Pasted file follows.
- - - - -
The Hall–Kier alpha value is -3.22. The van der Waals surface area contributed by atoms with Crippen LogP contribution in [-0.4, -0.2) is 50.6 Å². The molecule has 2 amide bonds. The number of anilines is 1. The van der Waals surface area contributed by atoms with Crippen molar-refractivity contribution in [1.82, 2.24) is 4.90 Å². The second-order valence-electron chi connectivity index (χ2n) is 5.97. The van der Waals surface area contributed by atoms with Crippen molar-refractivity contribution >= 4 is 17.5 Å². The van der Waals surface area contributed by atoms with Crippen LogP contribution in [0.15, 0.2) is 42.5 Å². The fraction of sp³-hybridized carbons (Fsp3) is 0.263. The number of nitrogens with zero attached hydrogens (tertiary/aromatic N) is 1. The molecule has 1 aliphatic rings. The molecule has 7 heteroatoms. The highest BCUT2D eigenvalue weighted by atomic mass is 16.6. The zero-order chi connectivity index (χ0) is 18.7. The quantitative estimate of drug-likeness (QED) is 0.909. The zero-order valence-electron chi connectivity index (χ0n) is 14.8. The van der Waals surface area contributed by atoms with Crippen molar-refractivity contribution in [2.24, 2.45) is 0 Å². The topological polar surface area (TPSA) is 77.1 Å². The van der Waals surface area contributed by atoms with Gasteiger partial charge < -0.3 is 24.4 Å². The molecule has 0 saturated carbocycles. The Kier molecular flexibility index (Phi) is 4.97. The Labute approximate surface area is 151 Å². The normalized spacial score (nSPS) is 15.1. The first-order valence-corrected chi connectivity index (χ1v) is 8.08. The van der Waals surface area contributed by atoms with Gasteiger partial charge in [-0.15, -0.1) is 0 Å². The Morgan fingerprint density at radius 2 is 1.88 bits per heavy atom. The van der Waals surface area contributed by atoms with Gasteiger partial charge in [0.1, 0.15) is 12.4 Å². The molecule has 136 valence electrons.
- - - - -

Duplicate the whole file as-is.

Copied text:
The Hall–Kier alpha value is -3.22. The van der Waals surface area contributed by atoms with Crippen LogP contribution in [-0.4, -0.2) is 50.6 Å². The molecule has 2 amide bonds. The number of anilines is 1. The van der Waals surface area contributed by atoms with Crippen molar-refractivity contribution in [1.82, 2.24) is 4.90 Å². The second-order valence-electron chi connectivity index (χ2n) is 5.97. The van der Waals surface area contributed by atoms with Crippen molar-refractivity contribution >= 4 is 17.5 Å². The van der Waals surface area contributed by atoms with Crippen LogP contribution in [0.15, 0.2) is 42.5 Å². The fraction of sp³-hybridized carbons (Fsp3) is 0.263. The number of nitrogens with zero attached hydrogens (tertiary/aromatic N) is 1. The molecule has 1 aliphatic rings. The molecule has 7 heteroatoms. The highest BCUT2D eigenvalue weighted by atomic mass is 16.6. The zero-order chi connectivity index (χ0) is 18.7. The quantitative estimate of drug-likeness (QED) is 0.909. The zero-order valence-electron chi connectivity index (χ0n) is 14.8. The van der Waals surface area contributed by atoms with Crippen molar-refractivity contribution in [2.24, 2.45) is 0 Å². The topological polar surface area (TPSA) is 77.1 Å². The van der Waals surface area contributed by atoms with Gasteiger partial charge < -0.3 is 24.4 Å². The molecule has 0 saturated carbocycles. The Kier molecular flexibility index (Phi) is 4.97. The Labute approximate surface area is 151 Å². The normalized spacial score (nSPS) is 15.1. The first-order valence-corrected chi connectivity index (χ1v) is 8.08. The van der Waals surface area contributed by atoms with Gasteiger partial charge in [-0.15, -0.1) is 0 Å². The Morgan fingerprint density at radius 2 is 1.88 bits per heavy atom. The van der Waals surface area contributed by atoms with Gasteiger partial charge in [0.1, 0.15) is 12.4 Å². The molecule has 136 valence electrons.